It was his first look down into a German trench! Not that there was much to be seen. On the contrary there was nothing to be seen save the trench itself. Dick had heard that often the German first-line trenches are deserted during parts of quiet nights on the front.
A slight sense of motion caused Prescott to look around. He was in time to see the French private wriggling backward. The sergeant withdrew his head to a point below the outer edge of the parapet, seeing which the American captain followed suit.
Minutes passed before the departed soldier returned with Lieutenant De Verne and the remainder of the patrol. Only a glance did the French lieutenant take down into the trench. Next he quietly let himself down into the enemy ditch, followed by the others.
Moving softly the patrol examined that length of trench, also the traverses at either end. Still no German had been encountered.
“We will go further,” announced Lieutenant De Verne. “Sergeant, you will take three men and go west until you come in contact with the enemy. Then return with your report. The rest of us will go east.”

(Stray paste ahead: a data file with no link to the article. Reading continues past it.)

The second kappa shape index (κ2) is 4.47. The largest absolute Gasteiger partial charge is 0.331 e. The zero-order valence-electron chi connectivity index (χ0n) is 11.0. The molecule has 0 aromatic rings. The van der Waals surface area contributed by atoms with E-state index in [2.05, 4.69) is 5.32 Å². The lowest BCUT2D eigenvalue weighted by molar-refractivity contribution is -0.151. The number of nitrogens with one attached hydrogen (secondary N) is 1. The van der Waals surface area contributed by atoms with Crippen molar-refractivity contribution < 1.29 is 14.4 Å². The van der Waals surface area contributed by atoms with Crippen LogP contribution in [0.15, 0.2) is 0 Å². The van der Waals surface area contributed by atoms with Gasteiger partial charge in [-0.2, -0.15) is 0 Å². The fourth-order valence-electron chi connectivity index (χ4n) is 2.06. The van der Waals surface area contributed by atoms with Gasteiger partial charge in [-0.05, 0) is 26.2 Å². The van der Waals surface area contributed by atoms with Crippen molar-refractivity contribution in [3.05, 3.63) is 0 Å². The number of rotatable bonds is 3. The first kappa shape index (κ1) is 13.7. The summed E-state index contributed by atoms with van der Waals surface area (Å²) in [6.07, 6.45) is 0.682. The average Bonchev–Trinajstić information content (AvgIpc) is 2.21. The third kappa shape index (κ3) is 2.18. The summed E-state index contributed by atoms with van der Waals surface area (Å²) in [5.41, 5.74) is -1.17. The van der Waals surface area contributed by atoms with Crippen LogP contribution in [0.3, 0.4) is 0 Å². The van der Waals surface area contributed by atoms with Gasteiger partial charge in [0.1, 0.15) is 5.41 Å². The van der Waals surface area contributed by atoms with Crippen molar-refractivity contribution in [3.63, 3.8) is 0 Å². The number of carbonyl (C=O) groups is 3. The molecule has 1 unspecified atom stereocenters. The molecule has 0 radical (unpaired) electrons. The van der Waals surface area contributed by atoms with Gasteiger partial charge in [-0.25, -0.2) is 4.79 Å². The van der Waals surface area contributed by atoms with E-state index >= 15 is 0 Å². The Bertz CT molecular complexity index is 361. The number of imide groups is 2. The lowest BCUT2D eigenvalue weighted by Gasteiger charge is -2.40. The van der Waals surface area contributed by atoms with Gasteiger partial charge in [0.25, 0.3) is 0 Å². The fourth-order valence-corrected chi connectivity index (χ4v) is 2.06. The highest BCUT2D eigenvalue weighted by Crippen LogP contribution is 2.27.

Carrying a bomb in his right hand, a pistol in his left the young French officer led the way. Just behind him was one of his own infantrymen, Prescott coming third and carrying his automatic pistol ready for instant use.
Counting the number of trench sections and traverses through which they passed Dick estimated that they moved east fully two hundred yards. In all that distance they did not encounter a German soldier.
“The Huns who sent up the flares,” De Verne paused to whisper to Dick, “must have been the last of the enemy in these trenches. It made them appear to be on guard, and vigilantly so, and right after sending up the flares they withdrew to lines at the rear. It is, I suspect, an old trick of theirs when they wish to leave the front to rest or feed. I shall so report it.”
At last the lieutenant halted his men. He had penetrated as far as he deemed necessary.
“We will go back and pick up the sergeant,” he said. “But first I shall send a man down one of the communication trenches to learn if the enemy are numerous in the second-line trenches.”
“How long will that take?” Dick whispered.
“At least ten minutes.”
“Then may I try to penetrate a little further east along this line?”
“I will try to be back soon,” Dick promised. Even in the darkness these Allied officers exchanged salutes smartly. Then, gripping his automatic tightly, and realizing that he was now “on his own,” as the British Tommies put it, he disappeared into the nearest traverse.
Prescott did not hurry. He had nothing to expect from his own little prowl, and his purpose in going alone had been to develop his knowledge of this new kind of soldier’s work.
Sixty or seventy yards Dick had progressed when, in a traverse, he thought he heard low voices ahead.